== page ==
“There was some bit of me that was not intending to die”, recalls Salman Rushdie about the knife attack

One of the legends of world literature, Mumbai-born Booker Prize-winning author Salman Rushdie has spoken in gruesome detail about the moment he was attacked by a knifeman on stage in New York in 2022.

Salman Rushdie
Celebrated author Salman Rushdie reposted this photo on February 7, 2023, after the loss of one eye in the August 2022 knife attack. Photo courtesy: X/@SalmanRushdie

Rushdie, whose X cover image is the word ‘KNIFE’ (from the cover of his latest book), said that he thought he was dying as his left eye hung down his face “like a soft-boiled egg”.

The 76-year-old British-American author was on stage in August 2022 when he was stabbed up to 12 times by accused Hadi Matar, who is in prison for attempted murder.

In an interview with the BBC ahead of the release of his detailed account of the attack in Knife: Meditations After an Attempted Murder this week, the author admitted that losing an eye was something that “upsets me every day”, and that the memoir was his way of fighting back against what happened.

Salman Rushdie’s life had been at risk for years because of the fatwa issued against him (and his book publisher) by Ayatollah Khomeini of Iran over the 1988 book The Satanic Verses. It was only after the fatwa was lifted in 1998 that Rushdie began making public appearances again.

However, as the August 2022 murder attempt proved, the celebrated author still was not safe.

Recalling the moment of the knife attack at the Chautauqua Institution, Rushdie said in the BBC interview, “I actually thought he punched me very hard. I didn’t realise it was a knife in his hand, and then I saw the blood, and I realised there was a weapon.”

“I think he was just slashing wildly at everything. So, there was a very big slash across my neck and stab wounds down by the middle of my torso and two to the side, and then there was the wound in my eye, which was quite deep. It looked terrible. I mean, it was very distended, swollen, and it was kind of hanging out of my face, sitting on my cheek like a soft-boiled egg, and I am blind,” he recalled.

“I remember thinking I was dying. Fortunately, I was wrong,” said Rushdie.

He recounted how his attacker came “sprinting up the stairs” and stabbed him 12 times in an attack lasting 27 seconds. “I couldn’t have fought him. I couldn’t have run away from him,” he told the BBC.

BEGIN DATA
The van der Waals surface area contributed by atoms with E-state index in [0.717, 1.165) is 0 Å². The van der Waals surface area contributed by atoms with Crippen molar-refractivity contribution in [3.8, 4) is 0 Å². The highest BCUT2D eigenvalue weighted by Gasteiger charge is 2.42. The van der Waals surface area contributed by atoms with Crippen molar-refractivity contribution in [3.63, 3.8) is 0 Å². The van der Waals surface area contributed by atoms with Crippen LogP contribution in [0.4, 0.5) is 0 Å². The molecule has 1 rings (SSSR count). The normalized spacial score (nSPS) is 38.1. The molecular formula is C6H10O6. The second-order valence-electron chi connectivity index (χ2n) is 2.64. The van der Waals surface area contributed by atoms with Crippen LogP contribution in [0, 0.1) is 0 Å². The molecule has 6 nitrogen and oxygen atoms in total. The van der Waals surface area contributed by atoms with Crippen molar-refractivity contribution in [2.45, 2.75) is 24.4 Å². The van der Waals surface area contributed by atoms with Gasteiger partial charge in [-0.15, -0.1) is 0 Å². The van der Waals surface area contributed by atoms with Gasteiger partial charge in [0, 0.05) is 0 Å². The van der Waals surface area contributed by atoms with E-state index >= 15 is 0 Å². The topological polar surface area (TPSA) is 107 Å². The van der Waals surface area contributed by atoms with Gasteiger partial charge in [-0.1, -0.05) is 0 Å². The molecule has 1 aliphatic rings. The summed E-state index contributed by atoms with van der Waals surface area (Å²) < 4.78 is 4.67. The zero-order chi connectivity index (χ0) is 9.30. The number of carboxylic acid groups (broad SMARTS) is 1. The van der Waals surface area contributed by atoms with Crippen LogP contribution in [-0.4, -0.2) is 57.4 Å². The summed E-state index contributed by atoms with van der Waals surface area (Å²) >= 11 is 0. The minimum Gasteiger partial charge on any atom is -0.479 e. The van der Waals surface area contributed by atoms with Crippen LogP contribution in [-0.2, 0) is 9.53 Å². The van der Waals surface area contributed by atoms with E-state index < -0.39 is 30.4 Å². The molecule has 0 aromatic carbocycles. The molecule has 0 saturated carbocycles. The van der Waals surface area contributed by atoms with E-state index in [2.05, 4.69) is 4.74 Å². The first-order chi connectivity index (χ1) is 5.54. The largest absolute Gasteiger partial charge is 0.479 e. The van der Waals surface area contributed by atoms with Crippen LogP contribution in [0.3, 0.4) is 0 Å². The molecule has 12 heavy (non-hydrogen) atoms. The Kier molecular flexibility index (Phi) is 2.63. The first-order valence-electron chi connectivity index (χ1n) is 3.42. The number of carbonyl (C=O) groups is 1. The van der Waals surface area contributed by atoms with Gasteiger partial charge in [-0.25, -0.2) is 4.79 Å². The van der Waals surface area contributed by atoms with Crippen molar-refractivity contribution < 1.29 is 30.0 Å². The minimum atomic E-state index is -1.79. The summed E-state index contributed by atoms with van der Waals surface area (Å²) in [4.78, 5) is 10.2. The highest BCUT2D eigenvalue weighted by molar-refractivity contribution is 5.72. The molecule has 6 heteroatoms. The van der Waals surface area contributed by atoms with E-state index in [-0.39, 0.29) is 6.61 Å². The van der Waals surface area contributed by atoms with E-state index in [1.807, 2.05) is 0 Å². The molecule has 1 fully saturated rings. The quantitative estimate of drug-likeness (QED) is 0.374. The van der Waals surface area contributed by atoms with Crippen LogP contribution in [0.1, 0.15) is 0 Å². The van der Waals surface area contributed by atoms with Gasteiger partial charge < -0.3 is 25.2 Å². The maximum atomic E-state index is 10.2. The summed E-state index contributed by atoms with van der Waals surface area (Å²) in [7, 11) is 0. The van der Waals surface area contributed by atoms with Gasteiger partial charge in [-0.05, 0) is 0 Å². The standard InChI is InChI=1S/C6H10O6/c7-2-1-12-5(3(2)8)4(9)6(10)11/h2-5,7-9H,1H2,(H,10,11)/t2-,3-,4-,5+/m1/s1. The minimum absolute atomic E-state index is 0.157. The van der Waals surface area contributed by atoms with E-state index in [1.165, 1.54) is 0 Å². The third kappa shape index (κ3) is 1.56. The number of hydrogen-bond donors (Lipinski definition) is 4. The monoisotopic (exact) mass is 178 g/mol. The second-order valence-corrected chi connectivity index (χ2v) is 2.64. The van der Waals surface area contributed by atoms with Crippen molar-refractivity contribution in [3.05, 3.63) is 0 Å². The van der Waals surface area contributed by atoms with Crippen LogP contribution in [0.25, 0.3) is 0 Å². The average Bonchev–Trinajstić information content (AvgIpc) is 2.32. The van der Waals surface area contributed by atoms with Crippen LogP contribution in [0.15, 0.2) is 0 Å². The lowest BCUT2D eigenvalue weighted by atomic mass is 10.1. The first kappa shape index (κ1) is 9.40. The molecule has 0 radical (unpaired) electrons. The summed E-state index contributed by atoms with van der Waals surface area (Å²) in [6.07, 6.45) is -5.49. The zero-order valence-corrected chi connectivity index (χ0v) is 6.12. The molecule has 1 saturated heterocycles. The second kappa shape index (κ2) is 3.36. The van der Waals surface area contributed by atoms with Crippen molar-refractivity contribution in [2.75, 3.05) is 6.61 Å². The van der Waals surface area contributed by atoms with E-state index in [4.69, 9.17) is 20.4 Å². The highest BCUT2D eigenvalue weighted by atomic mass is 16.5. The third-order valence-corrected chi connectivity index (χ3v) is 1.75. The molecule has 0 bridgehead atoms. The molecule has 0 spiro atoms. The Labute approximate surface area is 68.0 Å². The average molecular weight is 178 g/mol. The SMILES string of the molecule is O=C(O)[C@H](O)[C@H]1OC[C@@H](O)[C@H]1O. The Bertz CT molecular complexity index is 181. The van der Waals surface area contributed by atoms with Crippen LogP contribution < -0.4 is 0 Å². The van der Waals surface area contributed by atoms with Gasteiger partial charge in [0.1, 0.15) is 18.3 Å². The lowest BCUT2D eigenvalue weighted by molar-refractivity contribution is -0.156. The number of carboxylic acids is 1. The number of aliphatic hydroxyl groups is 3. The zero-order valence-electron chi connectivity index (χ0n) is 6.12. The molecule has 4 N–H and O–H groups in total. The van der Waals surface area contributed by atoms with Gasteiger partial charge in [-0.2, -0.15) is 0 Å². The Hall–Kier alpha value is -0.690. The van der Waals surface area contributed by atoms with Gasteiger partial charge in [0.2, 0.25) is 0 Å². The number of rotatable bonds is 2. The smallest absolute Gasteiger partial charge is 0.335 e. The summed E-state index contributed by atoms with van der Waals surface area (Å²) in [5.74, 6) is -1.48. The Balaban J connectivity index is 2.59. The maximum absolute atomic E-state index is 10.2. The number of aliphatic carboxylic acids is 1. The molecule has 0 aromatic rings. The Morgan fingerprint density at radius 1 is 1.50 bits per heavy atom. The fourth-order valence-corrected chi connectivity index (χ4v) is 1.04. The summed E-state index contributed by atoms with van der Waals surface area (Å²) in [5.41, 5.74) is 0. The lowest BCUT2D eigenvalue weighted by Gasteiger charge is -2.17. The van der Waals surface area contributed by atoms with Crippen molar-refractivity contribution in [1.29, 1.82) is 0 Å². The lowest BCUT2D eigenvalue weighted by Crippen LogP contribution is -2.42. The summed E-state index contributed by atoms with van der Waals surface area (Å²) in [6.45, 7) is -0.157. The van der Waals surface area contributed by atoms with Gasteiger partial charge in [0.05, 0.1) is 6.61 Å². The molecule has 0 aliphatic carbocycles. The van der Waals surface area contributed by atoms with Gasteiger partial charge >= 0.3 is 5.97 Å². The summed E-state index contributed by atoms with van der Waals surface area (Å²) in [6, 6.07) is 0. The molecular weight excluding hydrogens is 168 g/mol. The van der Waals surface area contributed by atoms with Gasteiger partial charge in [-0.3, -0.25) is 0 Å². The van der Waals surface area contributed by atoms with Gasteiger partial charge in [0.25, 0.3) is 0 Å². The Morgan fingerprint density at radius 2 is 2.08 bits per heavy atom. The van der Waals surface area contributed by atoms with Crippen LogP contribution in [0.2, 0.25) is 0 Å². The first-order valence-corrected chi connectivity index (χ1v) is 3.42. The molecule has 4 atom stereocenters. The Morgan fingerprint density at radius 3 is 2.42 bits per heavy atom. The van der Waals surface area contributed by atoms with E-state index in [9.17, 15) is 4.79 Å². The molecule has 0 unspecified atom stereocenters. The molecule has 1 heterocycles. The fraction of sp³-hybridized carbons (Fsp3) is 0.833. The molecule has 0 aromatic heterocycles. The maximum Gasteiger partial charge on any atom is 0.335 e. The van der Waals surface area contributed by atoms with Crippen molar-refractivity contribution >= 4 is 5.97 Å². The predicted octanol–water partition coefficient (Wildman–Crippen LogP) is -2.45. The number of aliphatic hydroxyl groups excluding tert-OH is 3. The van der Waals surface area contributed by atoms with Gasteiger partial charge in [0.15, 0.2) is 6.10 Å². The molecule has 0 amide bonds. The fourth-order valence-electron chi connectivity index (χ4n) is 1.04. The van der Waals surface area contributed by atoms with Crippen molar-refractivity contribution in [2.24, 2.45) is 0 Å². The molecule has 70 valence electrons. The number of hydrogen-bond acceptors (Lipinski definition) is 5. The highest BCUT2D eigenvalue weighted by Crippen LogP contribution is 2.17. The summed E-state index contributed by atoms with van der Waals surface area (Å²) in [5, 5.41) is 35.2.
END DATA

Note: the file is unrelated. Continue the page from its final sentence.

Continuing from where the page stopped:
Rushdie fell to the floor, where he lay with “a spectacular quantity of blood” all around him, before he was rushed to a hospital by helicopter and spent six weeks recovering there.

The novelist, who had to spend several years in hiding after the fatwa issued by Khomeini, admitted that he had thought someone might “jump out of an audience” one day. “Clearly, it would’ve been absurd for it not to cross my mind,” he said.

Knighted by the late Queen Elizabeth II for services to literature, the New York-based novelist suffered knife damage to his liver and hands, and has lost nerves in his right eye.

He finds he has to take greater care when walking down the stairs, crossing a road, or even pouring water into a glass. But he considers himself lucky to have avoided brain damage.

“It meant I was actually still able to be myself,” shared Rushdie, adding that his new book recounting the horror, which formally releases on Tuesday, is dedicated to “the men and women who saved my life”.

In Knife, the author has an imaginary conversation with his attacker: “In America, many people pretend to be honest, but they wear masks and lie. And would that be a reason to kill them all?”

He has never met the accused but is likely to come face-to-face with him in court when the trial gets underway later this year.

Rushdie recalls how, when he was lying in a pool of blood, he found himself “idiotically thinking” about his personal belongings, including that his Ralph Lauren suit was getting ruined and that his house keys and credit cards might fall out of his pocket.

“At the time, of course, it’s ludicrous. But in retrospect, what it says to me, is there was some bit of me that was not intending to die. There was some bit of me that was saying, ‘I’m going to need those house keys, and I’m going to need those credit cards.’”

It was a “survival instinct” that was saying to him: “You’re going to live. Live. Live.”

Since the attack, Rushdie has spoken out about the growing stresses on freedom of speech around the world, and in this week’s interview reiterated his worries.

“A lot of people, including a lot of young people, I’m sorry to say, have formed the opinion that restrictions on freedom of speech are often a good idea. Whereas, of course, the whole point of freedom of speech is that you have to permit speech you don’t agree with,” he said.